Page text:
Figure 3. (bottom) Standard deviationsscplotted against the averageszc of the observed vertical bromide transport distances at 10 tracer experimental sites (Figure 1), grouped into three flow regimes. In the preferential flow patterns, bromide has moved deeper into the soil (largerzc) than in the matrix flow patterns. (top) Bromide patterns of the soil profile at sites 5, 6, and 10 one day after start of irrigation.
Dark colors represent large bromide concentrations, while white represents zero concentration.
were extracted from two depths (0.2 and 0.4 m) at plots 1 and 2 to measure their hydraulic properties in the laboratory.
The first two moments of the saturated hydraulic conduc- tivity and the porosity are given in Table 3. The averages and standard deviations in Table 3 were each obtained from 25 samples. Again, there is a good agreement between the corresponding moments at the two plots. Hence we assume that the hydraulic properties of the irrigation plot may be characterized by these moments.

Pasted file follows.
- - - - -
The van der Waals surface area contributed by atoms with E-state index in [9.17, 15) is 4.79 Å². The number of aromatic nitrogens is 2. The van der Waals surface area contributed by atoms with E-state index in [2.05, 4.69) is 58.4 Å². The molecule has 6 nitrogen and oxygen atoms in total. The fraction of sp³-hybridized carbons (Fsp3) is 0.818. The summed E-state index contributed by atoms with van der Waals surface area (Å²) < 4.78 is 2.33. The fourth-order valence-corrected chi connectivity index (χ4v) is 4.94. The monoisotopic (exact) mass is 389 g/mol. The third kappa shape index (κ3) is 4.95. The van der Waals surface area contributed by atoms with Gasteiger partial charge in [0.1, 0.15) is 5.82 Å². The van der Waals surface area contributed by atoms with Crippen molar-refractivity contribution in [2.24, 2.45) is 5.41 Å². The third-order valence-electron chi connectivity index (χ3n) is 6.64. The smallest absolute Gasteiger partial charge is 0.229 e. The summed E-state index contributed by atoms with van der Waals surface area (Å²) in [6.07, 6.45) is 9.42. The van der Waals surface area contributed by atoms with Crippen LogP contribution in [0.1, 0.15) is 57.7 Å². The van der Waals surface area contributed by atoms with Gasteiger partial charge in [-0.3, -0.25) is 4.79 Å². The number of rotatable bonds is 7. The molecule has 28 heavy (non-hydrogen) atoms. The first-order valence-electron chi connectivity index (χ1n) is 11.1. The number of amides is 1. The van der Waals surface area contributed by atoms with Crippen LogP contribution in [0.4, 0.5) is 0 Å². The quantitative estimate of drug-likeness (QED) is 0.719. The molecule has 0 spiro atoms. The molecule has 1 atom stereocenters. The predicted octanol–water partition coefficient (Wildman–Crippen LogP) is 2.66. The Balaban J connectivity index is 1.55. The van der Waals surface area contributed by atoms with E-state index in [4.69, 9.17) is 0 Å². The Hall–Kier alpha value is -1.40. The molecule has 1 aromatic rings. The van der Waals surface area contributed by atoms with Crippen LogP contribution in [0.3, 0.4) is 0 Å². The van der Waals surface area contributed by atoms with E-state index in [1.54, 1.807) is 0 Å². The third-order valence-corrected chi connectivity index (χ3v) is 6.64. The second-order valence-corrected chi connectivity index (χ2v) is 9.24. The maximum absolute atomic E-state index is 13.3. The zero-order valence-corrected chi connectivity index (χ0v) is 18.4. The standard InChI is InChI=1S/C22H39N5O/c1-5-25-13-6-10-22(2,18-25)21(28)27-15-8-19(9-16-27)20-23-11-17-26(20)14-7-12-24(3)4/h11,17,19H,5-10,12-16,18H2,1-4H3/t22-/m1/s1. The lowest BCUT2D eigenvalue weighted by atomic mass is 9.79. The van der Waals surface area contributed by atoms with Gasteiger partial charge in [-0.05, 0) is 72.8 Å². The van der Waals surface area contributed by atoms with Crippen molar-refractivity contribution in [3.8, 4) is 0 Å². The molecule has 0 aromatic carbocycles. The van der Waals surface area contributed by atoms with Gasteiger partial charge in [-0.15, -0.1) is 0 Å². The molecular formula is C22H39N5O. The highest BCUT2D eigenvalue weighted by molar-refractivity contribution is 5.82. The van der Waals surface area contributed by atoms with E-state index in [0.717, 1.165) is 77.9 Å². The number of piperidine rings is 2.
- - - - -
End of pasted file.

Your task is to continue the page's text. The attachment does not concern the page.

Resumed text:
3.3. Catchment-Scale Experiments and Macrostates 3.3.1. Outline of Measurement Network
 Figure 1 gives an overview of the observational network in the Weiherbach catchment. Rainfall input was measured at three rain gages and streamflow was monitored at two stream gages, all at a temporal resolution of 6 minutes. The gauged catchment areas are 0.32 and 3.6 km2. For the catchment-scale simulations of rainfall- runoff events we focus on two mayor flood events (June 1994 and August 1995) at the lower gage only (see Table 4).
Soil moisture was measured at up to 61 locations at weekly intervals using two-rod TDR equipment that integrates over the upper 15 cm of the soil. As the total area is 3.6 km2, a number of 61 measurement points translates into an average spacing of 250 m [Western and Blo¨schl, 1999]. The soil hydraulic properties of typical Weiherbach soils were mea- sured in the laboratory using undisturbed soil samples along transects at several hillslopes, up to 200 samples per slope (Table 5) [Scha¨fer, 1999]. A soil map was compiled from texture information that was available on a regular grid of 50 m spacing. The macropore system was mapped at 15 sites in the catchment in a similar way as described above for the plot-scale sites. The topography was represented by a digital elevation model of 12.5 m grid spacing. Further details on the measurement program are given byZehe et al. .